I thought "you are" is "dych chi" - can someone explain, why "dach chi" is also correct (I had a "Mark all correct translations"-question here)
Dych and Dach come from the literary froms Rydych chi and Rydach chi. Both are correct with Dych being more south walian and dach being more north walian. I use Rydach/dach.
'dych should be written with the apostrophe to show the missing 'y' at the beginning. but as explained it's the north walian dialect accounting for the 'a' there.
There's no strict rule in Welsh to say that missing letters should be replaced by an apostrophe. And, besides, dych/dach are used so frequently that they can and should be considered words in their own right and alternatives to (r)ydych/(r)ydach.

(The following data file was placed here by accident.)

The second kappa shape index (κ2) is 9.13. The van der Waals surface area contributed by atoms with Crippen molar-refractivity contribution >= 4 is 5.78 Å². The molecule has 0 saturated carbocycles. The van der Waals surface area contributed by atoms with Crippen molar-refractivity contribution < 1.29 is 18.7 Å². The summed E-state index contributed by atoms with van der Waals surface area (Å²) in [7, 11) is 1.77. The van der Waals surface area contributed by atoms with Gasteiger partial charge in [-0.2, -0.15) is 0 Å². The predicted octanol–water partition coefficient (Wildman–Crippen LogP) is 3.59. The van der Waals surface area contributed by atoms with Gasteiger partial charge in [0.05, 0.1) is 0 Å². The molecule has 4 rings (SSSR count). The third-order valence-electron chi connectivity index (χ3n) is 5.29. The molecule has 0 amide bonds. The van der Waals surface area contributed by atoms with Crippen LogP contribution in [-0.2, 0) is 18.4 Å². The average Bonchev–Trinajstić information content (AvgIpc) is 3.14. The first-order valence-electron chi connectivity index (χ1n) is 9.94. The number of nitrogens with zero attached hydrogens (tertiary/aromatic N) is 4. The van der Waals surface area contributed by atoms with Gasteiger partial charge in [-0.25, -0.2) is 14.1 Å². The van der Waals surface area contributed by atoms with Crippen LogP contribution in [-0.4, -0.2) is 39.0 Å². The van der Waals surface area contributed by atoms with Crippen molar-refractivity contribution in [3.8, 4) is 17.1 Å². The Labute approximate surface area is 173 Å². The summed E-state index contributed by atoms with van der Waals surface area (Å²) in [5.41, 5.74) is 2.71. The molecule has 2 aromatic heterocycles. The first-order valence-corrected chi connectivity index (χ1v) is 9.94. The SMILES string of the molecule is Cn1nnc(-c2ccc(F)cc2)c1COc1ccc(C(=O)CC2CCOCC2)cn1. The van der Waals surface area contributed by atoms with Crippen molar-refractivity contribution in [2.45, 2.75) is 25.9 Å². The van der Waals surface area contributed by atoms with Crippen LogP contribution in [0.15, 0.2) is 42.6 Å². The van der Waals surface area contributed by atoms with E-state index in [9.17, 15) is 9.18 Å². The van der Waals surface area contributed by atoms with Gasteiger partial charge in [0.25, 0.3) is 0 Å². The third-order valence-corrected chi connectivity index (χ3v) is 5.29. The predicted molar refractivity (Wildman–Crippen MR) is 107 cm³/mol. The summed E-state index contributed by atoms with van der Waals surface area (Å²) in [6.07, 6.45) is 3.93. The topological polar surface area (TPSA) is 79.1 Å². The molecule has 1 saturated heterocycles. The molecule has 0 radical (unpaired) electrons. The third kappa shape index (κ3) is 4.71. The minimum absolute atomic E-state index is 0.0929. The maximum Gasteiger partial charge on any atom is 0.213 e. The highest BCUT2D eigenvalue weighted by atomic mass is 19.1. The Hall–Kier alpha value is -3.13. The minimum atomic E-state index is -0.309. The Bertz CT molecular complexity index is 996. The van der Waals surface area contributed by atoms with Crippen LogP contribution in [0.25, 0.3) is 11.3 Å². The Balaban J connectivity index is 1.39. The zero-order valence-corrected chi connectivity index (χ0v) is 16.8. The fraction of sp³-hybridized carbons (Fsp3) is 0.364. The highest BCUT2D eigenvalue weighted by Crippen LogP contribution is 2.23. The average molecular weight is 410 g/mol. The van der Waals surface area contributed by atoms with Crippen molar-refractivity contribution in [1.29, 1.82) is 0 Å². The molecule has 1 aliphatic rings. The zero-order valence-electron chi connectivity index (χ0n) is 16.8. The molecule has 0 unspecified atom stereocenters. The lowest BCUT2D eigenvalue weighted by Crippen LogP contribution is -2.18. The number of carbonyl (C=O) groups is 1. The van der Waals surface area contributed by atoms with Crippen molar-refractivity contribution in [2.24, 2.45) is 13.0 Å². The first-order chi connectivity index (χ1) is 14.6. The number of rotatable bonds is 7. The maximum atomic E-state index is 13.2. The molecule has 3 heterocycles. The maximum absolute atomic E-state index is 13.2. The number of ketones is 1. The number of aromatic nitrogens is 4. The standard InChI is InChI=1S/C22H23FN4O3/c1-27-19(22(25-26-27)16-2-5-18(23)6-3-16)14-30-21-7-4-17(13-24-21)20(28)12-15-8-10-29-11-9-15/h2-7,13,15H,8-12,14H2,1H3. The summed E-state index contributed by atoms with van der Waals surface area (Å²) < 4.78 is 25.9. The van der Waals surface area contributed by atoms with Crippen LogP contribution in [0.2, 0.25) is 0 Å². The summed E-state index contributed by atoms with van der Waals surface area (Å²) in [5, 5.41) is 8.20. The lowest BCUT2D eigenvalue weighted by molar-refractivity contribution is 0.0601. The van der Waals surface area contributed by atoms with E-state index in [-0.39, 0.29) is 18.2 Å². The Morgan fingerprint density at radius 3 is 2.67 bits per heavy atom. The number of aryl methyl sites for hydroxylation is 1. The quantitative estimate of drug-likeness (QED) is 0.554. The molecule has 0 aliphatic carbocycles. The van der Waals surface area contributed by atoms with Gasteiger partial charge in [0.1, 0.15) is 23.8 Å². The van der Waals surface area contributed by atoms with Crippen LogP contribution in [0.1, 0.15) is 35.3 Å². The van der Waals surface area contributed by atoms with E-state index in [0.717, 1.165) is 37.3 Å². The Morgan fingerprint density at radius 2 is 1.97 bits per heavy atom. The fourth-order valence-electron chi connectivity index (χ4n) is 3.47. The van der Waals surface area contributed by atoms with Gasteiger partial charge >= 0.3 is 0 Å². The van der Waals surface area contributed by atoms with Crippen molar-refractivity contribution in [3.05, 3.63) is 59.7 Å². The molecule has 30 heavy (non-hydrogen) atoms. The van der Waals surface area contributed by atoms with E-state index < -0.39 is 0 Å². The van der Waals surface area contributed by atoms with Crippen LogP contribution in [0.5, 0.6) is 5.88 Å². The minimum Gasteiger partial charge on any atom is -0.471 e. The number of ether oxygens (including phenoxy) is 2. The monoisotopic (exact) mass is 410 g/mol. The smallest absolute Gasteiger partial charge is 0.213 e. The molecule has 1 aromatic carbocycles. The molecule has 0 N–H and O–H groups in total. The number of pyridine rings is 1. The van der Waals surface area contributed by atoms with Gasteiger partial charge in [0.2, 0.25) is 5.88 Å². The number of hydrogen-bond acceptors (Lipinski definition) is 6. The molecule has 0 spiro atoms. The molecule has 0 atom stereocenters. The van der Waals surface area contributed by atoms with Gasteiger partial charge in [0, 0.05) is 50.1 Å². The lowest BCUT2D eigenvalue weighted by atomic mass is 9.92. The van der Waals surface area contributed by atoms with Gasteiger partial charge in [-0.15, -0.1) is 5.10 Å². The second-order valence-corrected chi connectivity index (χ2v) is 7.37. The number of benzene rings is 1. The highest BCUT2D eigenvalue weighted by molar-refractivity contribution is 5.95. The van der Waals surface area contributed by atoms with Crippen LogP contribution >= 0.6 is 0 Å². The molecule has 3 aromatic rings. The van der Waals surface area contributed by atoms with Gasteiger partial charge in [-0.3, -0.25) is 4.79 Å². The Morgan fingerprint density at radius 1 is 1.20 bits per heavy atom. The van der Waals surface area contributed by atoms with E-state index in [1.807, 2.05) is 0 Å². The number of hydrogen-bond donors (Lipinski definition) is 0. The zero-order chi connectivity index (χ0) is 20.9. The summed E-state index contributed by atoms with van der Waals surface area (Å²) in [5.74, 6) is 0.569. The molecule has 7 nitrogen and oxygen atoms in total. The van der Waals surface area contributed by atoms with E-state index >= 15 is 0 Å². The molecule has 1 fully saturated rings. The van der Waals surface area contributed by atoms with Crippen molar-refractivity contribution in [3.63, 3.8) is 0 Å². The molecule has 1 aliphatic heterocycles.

Why is "Ydych chi yn gwerthu dillad ysgol yma?" a correct answer? The lack of contraction between chi and yn seems odd to me as well as the Y attached to the front of dych.
The "Y-" prefix is common in question forms, though often left out. Not sure about the lack of contraction of "yn".
Probably to show learners that 'n is in fact "yn" and that it's important in Welsh sentences.